Learning Objectives

  • Identify the criteria and constraints in a given engineering design problem.
  • Explain why it is important to specify criteria and constraints for an engineering problem.

Lesson Flow

Engage ➙ Explore ➙ Reflect ➙ Make Career Connections ➙ Variations

Engage (5 minutes)

  • Tell your students that you own an engineering company that makes paper airplanes. Someone has hired you to design and build a paper airplane that can fly as straight as possible. They need a plane that can quickly get from one place to another without crashing. Show them the plane you built (see Prep Work section).
  • Ask your students to watch closely, and throw the plane.
  1. What happened? Did anything go wrong?
  2. The plane was supposed to fly straight, but instead it flew in loops or spirals.
  3. Do you think the customer (the person who hired you to make the plane) will be happy?
  4. No, they will probably be mad because you did not build what they wanted.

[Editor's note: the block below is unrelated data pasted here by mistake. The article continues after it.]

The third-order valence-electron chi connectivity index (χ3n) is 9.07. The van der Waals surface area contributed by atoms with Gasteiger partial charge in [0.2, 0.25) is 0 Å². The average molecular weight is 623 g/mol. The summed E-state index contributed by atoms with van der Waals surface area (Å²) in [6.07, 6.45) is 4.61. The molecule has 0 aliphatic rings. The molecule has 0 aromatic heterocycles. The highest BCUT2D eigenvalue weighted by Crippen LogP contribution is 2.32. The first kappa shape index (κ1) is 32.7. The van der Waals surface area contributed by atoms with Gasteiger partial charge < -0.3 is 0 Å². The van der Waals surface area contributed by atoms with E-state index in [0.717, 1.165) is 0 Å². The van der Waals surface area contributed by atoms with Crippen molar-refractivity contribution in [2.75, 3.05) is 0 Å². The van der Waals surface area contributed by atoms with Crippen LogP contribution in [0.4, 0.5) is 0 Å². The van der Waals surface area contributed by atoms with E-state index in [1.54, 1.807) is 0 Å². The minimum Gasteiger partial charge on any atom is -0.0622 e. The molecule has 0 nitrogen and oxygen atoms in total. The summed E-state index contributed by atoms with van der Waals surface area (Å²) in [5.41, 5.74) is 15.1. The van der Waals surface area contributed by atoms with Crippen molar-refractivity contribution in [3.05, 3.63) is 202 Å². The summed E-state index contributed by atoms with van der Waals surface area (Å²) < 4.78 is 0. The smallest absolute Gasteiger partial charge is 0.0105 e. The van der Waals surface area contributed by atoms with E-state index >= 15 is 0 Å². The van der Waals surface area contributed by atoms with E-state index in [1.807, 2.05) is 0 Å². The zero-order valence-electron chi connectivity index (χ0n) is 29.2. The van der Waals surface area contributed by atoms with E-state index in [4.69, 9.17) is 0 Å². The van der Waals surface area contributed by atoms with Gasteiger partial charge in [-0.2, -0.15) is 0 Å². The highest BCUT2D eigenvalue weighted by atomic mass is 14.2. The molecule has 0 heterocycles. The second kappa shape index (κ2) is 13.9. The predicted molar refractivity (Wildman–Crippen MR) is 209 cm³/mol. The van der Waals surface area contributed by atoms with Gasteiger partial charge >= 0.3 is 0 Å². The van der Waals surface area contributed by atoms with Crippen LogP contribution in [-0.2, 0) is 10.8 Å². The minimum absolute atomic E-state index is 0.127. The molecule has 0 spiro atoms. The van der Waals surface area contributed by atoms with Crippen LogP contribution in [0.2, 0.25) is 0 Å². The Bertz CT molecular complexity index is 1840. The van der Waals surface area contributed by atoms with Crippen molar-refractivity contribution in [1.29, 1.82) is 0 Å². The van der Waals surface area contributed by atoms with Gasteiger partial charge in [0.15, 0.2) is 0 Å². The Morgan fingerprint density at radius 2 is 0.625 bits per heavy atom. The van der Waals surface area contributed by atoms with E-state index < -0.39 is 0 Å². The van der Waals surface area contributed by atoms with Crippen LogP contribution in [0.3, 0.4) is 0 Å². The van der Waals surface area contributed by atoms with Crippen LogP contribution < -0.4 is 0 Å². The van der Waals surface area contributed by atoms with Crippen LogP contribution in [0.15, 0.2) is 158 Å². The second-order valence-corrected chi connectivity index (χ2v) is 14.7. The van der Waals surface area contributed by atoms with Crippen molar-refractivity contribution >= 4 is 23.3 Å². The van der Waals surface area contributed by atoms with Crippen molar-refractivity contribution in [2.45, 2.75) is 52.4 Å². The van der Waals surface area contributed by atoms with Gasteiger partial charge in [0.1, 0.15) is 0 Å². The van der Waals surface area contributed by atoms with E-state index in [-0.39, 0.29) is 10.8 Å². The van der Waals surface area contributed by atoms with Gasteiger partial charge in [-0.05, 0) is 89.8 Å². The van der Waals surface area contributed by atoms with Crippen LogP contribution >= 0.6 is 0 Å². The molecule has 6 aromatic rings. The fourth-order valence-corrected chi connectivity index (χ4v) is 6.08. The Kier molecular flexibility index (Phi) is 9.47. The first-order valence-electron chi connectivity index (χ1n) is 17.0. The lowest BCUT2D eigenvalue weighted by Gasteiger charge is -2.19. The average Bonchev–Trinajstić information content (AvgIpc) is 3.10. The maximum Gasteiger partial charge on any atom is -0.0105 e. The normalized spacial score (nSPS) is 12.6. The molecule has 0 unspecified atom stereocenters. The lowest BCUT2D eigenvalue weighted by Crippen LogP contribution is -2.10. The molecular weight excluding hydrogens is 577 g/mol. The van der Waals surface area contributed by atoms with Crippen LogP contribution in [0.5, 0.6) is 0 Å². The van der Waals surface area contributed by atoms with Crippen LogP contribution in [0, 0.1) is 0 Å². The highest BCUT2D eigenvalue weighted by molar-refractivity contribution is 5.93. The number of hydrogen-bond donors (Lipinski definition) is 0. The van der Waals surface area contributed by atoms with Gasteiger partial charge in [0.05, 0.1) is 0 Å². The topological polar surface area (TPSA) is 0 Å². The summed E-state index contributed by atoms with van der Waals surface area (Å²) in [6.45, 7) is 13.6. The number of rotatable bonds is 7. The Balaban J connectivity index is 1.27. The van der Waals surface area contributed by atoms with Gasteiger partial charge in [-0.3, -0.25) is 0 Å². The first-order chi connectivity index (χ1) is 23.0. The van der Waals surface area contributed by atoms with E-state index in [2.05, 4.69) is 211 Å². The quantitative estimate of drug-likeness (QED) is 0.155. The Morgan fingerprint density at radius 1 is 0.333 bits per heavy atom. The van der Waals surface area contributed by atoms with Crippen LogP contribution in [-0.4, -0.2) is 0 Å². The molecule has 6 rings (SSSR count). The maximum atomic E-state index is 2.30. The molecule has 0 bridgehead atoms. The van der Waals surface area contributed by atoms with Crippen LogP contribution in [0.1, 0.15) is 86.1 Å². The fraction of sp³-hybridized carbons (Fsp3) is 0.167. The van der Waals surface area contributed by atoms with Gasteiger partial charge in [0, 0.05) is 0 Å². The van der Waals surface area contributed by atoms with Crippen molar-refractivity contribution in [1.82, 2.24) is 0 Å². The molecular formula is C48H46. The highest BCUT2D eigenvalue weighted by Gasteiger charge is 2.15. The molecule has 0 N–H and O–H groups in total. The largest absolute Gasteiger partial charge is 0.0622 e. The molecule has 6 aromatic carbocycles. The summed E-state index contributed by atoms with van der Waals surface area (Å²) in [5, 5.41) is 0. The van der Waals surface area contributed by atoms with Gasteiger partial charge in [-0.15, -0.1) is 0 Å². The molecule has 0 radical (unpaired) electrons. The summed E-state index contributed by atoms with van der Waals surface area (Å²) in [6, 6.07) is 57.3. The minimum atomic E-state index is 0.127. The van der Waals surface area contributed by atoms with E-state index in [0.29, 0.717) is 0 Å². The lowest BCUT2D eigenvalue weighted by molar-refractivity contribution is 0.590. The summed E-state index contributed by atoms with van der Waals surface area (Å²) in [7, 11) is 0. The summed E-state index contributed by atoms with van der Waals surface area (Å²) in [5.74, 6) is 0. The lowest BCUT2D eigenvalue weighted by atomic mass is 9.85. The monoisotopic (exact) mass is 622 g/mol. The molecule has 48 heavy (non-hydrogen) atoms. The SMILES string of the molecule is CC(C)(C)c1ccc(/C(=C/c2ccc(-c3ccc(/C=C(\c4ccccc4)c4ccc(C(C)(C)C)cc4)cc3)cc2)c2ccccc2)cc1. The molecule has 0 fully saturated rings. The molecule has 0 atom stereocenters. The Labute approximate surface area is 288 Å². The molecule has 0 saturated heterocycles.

5. Why do you think this happened? Could this problem have been prevented?
  6. Maybe you did not pay attention when the customer told you what they wanted, or maybe you did not test your plane after you built it.
  • Explain that today in class, you (the teacher) will be the customer and they (the students) will form paper airplane companies. As a customer, you will have some criteria for a good paper airplane. Criteria are like goals or objectives. They define what the paper airplane (or in general, the solution to any engineering problem) should do to be considered "good" or "successful." Each team will produce one final paper airplane design and demonstrate whether it meets the criteria. However, they will also face some constraints, or limitations. They will not have all day or as much paper as they want to make their planes. They will find out the details for the criteria and constraints in a few minutes.
  • Recommended: if you have a lot of students who have never made a paper airplane before, walk the whole class through building a simple design, one step at a time. You can use the basic or intermediate designs from our paper airplane instructions handout, which is available to help students get started with some different designs.